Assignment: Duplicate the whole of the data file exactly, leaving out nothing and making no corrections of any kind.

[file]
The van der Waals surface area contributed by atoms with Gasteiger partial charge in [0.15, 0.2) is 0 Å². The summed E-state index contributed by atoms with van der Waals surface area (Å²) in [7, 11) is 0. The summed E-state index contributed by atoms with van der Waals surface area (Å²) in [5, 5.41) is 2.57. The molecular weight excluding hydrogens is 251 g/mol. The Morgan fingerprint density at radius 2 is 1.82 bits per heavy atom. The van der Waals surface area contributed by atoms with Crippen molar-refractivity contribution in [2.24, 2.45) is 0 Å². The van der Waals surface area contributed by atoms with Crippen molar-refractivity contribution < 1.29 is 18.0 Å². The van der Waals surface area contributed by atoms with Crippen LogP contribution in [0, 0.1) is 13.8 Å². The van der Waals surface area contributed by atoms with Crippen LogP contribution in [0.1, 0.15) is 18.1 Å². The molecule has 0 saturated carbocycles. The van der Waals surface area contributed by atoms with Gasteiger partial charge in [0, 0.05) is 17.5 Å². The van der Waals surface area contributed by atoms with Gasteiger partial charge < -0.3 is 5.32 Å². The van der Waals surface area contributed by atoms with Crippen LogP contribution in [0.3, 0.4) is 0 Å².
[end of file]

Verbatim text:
The van der Waals surface area contributed by atoms with Gasteiger partial charge in [0.15, 0.2) is 0 Å². The summed E-state index contributed by atoms with van der Waals surface area (Å²) in [7, 11) is 0. The summed E-state index contributed by atoms with van der Waals surface area (Å²) in [5, 5.41) is 2.57. The molecular weight excluding hydrogens is 251 g/mol. The Morgan fingerprint density at radius 2 is 1.82 bits per heavy atom. The van der Waals surface area contributed by atoms with Crippen molar-refractivity contribution in [2.24, 2.45) is 0 Å². The van der Waals surface area contributed by atoms with Crippen molar-refractivity contribution < 1.29 is 18.0 Å². The van der Waals surface area contributed by atoms with Crippen LogP contribution in [0, 0.1) is 13.8 Å². The van der Waals surface area contributed by atoms with Crippen LogP contribution in [0.1, 0.15) is 18.1 Å². The molecule has 0 saturated carbocycles. The van der Waals surface area contributed by atoms with Gasteiger partial charge in [0, 0.05) is 17.5 Å². The van der Waals surface area contributed by atoms with Gasteiger partial charge < -0.3 is 5.32 Å². The van der Waals surface area contributed by atoms with Crippen LogP contribution in [0.3, 0.4) is 0 Å².